We have just recently begun the 21st century. At a time when science education is slowly gaining momentum after years of neglect, the opening of the Creation Museum is a giant step backward into pre-Darwinian, 19th century science. That most of its visitors will never once question the validity of the beliefs on which creationism is based is a leap back into the Dark Ages.

Show up on the 28th and encourage museum-goers to join the rest of us in the modern era.

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5 thoughts on “It’s time to rally against the Creation Museum

  1. Reply edith nichols Jun 19,2007 10:02 pm

    I don’t understand the whole idea of the museum. I believe in the bible version of creation. To me each “day” mentioned in the bible represents an age. We don’t know how long each age is. An age could be thousands upon thousands of years, which would fit the scientific knowledge. I find no problem with it.

    Not everything that has happened in creation is written. It would fill up books upon books. Only the specific information we need to know about is revealed to us. That information, and the Holy Spirit works upon our hearts to bring us a closer relationship to our God. To rule out God entirely, as this museum would do, would leave us a godless country. It seems we’re already on our way.

    God help us.

  2. Reply wheatdogg Jun 19,2007 11:56 pm

    To an extent, Edith, I agree with you. A literal reading of Scripture demeans the lessons it contains, and removes our own free will (and wisdom) from its consideration. My vision of a Creator is one who would not expect us to be automatons, but who gives us the abilities and intelligence to find our own way to Him. This has been the traditional approach of the Religious Society of Friends, who use the Bible as only one foundation of our faith, not the only one. (Though, there are Friends who do …)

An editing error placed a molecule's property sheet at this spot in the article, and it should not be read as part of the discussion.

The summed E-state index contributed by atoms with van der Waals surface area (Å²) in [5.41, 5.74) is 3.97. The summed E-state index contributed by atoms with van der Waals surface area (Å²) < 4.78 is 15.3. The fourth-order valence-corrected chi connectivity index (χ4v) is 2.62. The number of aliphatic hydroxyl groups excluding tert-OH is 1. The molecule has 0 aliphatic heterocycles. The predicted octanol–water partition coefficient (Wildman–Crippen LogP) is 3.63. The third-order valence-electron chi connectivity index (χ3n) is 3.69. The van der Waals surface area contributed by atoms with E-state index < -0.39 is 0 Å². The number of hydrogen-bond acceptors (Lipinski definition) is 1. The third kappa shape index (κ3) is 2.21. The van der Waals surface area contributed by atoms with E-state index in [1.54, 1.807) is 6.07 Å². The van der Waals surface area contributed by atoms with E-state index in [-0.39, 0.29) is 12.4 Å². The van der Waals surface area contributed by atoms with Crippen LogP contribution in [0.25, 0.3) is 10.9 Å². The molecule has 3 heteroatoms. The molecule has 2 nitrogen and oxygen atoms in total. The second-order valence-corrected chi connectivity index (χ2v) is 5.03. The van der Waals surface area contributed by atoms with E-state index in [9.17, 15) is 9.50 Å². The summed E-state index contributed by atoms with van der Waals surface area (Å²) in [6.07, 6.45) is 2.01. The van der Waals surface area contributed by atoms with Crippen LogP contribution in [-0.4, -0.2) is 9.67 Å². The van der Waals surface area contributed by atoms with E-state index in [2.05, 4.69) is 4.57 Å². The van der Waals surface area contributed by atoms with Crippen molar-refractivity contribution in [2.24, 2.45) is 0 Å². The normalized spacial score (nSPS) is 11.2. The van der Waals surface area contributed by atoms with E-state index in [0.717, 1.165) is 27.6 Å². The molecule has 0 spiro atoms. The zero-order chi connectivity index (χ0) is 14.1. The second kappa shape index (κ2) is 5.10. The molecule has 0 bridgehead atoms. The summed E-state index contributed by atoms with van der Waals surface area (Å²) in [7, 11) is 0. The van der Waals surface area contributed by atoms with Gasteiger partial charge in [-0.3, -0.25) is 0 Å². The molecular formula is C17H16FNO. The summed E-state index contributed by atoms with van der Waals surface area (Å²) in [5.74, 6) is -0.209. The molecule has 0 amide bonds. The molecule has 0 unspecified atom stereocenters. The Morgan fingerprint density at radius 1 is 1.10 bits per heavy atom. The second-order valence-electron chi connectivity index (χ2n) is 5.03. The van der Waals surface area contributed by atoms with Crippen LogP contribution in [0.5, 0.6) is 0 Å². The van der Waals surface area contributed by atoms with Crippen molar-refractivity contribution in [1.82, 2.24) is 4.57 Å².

I object to this “museum” on both theological and scientific grounds. It’s a travesty that anyone would have the audacity to pass this off as a “science museum,” much less a representation of the Christian faith. It is neither, and I hope as more people visit it, they will see the truth, and this $27 million boondoggle will just fade away.

  3. Reply Webster Jun 27,2007 9:09 pm

    Because Genesis 1 uses “evening”, “morning”, “night”, and numbers with the word “day, it’s pretty difficult to make the case, based on the text, that the word “day” means anything besides the conventional, roughly 24-hour version.

    And no one is pretending this is anything other than a ministry. Public schools will probably not be taking any students there, and if they do, it will be voluntary and fully disclosed, lest they get hit with a lawsuit. Christian schools will probably visit, but they’re a different story altogether.

  4. Reply Torrey L. Peterson Nov 10,2007 9:01 pm

    As a creationist, I am curious as to why you are so vehemently opposed to this museum. If our view is so utterly unscientific, ignorant and totally without a basis, what are you afraid of? Your point of view owns the public schools, universities and probably every other museum in the country. Why can’t you just leave us poor demented souls to enjoy our little fantasy in peace? We certainly are not out picketing your museum. So what’s the fuss? I think the true answer, is that evolution is in fact, the theory of origins that is scientifically ridiculous – and you know it. The laws of Thermodynamics and the science of genetics, to name but two, are totally in agreement with the declarations of Scripture and totally antithetical to the claims of evolution.

    Sincerely,
    Torrey L. Peterson

  5. Reply wheatdogg Nov 12,2007 11:13 am

    Torrey –

    Thanks for visiting. It’s been a while since anyone commented on this post.